Essential: 10 key tips for developers of smartphone and tablet apps

February 27, 2013

In a recent interview with TabTimes, the non-profit App Quality Alliance, backed by the likes of AT&T and Samsung, shared its plans to help developers. In the second part of our coverage, AQuA offers up ten tips developers should consider when making smartphone and tablet apps. 

Make the user interface consistent and easy to use

An ever-changing user interface risks confusing and annoying the user to the point where they’re not sure how to use the application.

To get around this, AQuA chairman Martin Wrigley says developers should make sure menu options, button labels, ‘soft keys’, menus and other parts of the UI are “consistent and clear”.

Graphics and text should be clear for the user

It sounds obvious, but Wrigley stresses that all text in an app should be “readable, clear and not cut off by the edge of the screen or overlapping other screen items”.

App navigation must be fluid

The AQuA stresses that developers must ensure app navigation is easy or risk losing users to competitive solutions that get the job done more efficiently.

“Navigation through the app is obvious if you’ve been working on it for weeks or months, but not everyone else may find it so clear,” says Wrigley.

Use a dictionary to avoid spelling mistakes and other language problems

It’s fair to say that most grievances with app performance lies with apps' crashing or freezing, but another problem, according to the AQuA, can be common spelling errors and other language issues. 

“If you support multiple languages, make sure that it is consistent and that you don’t have the odd label in English hidden away. And use a spell checker.”

Get your app’s privacy watertight

In the age of Facebook, Google and now Twitter’s Vine, personal security has become a hot topic in every walk of life, both for consumers and businesses.

And with these same users increasingly wary of apps that pass on personal information or even sell their photos (I'm looking at you Instagram), the App Quality Alliance says an app privacy policy is essential.

“You must always have a privacy policy in the app. This is becoming a really hot topic now,” says Wrigley.

Don’t leave any hidden features

Have you used an app extensively, only to discover some pretty cool features that you didn’t know of months later? At the time it can be pleasantly surprising or sometimes annoying to the user, but either way it works out as a missed opportunity for the developer.

The AQuA says that hiding app features is never a good thing. “Doing stuff behind the scenes without letting the user know will never win you any favors, even if your intentions are good.”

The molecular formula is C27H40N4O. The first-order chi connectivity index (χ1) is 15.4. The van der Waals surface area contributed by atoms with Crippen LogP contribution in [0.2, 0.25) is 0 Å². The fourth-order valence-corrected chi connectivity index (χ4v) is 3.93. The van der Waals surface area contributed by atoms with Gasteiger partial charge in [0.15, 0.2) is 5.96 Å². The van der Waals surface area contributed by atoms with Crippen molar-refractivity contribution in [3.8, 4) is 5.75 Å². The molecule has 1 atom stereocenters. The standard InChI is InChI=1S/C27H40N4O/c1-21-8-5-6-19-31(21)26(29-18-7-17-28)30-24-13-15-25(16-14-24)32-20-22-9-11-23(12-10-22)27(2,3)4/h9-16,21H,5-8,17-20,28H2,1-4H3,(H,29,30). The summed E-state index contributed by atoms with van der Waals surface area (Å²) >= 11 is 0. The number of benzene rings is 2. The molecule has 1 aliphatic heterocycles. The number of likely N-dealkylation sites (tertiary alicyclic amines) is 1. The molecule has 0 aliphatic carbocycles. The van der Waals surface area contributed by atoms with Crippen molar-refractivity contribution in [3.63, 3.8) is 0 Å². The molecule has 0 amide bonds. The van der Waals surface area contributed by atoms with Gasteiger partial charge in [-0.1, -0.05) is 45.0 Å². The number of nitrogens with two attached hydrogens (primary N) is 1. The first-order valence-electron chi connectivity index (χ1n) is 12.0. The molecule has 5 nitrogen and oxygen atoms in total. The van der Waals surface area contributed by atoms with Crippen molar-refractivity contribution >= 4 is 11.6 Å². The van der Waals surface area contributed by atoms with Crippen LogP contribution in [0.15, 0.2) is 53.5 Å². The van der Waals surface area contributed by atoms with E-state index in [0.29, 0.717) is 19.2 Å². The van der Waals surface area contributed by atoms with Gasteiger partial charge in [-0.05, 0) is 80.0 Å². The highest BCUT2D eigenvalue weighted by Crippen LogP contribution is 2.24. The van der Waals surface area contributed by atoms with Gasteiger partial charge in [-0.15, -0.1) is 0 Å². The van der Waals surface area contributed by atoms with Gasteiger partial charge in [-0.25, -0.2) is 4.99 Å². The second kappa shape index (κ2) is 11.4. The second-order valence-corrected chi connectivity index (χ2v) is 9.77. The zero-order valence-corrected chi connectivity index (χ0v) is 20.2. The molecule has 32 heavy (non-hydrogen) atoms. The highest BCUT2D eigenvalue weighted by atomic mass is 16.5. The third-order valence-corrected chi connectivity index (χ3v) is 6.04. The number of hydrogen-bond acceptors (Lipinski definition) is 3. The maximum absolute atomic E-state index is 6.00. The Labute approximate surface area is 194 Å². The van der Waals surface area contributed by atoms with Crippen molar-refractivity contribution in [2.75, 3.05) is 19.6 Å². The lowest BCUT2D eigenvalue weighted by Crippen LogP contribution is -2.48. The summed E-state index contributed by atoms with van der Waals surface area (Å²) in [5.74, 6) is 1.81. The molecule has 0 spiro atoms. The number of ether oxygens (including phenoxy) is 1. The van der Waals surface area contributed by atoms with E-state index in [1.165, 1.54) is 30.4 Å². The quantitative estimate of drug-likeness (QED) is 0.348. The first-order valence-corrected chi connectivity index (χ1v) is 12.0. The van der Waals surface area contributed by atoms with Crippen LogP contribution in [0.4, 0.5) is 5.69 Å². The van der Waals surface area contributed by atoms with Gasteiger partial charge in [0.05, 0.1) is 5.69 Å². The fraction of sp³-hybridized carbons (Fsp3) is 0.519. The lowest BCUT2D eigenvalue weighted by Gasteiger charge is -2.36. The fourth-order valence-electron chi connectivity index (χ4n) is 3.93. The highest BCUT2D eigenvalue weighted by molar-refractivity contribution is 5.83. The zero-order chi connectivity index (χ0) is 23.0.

Control the mother of all app problems: App crashing

App crashing is the single most annoying thing to the end user, and often results in users writing some pretty frank reviews and app downloads dwindling to nothing.

Such problems may be hard to avoid, but the AQuA says that developers should be looking at some of the “simple things” which can lead to their app crashing.

“You would be surprised how many apps can be made to crash when even some simple things happen on the device. Memory cards, attachments and keyboards are some of the common causes.”

Help out troubled users…and quickly

Some market research has shown that app users really like to have help at hand when things go wrong, and this is something which Wrigley believes is imperative.

“While it is obvious to some, other people like to read help information and so providing help is a must,” says the AQuA director.

Developers must test apps when they lose a network connection

The AQuA chairman says that developers often fail to test their apps when they lose their network connection, with this often leading to the app dying and users having to re-boot their device. The group says that this issue will become a “hot topic” going forward.

Look out for image problems when changing orientation

Switching your iPad or Android tablet from landscape to portrait can sometimes take longer than expected, but such a simple gesture can also have big repercussions for developers.

Indeed, Wrigley says that developers struggling with device orientation often face distorted images and other problems.

“Surely everyone checks this one?” says Wrigley. “Sadly not. Changing from portrait to landscape and vice-versa still manages to hit our top ten simple errors that let apps down.”


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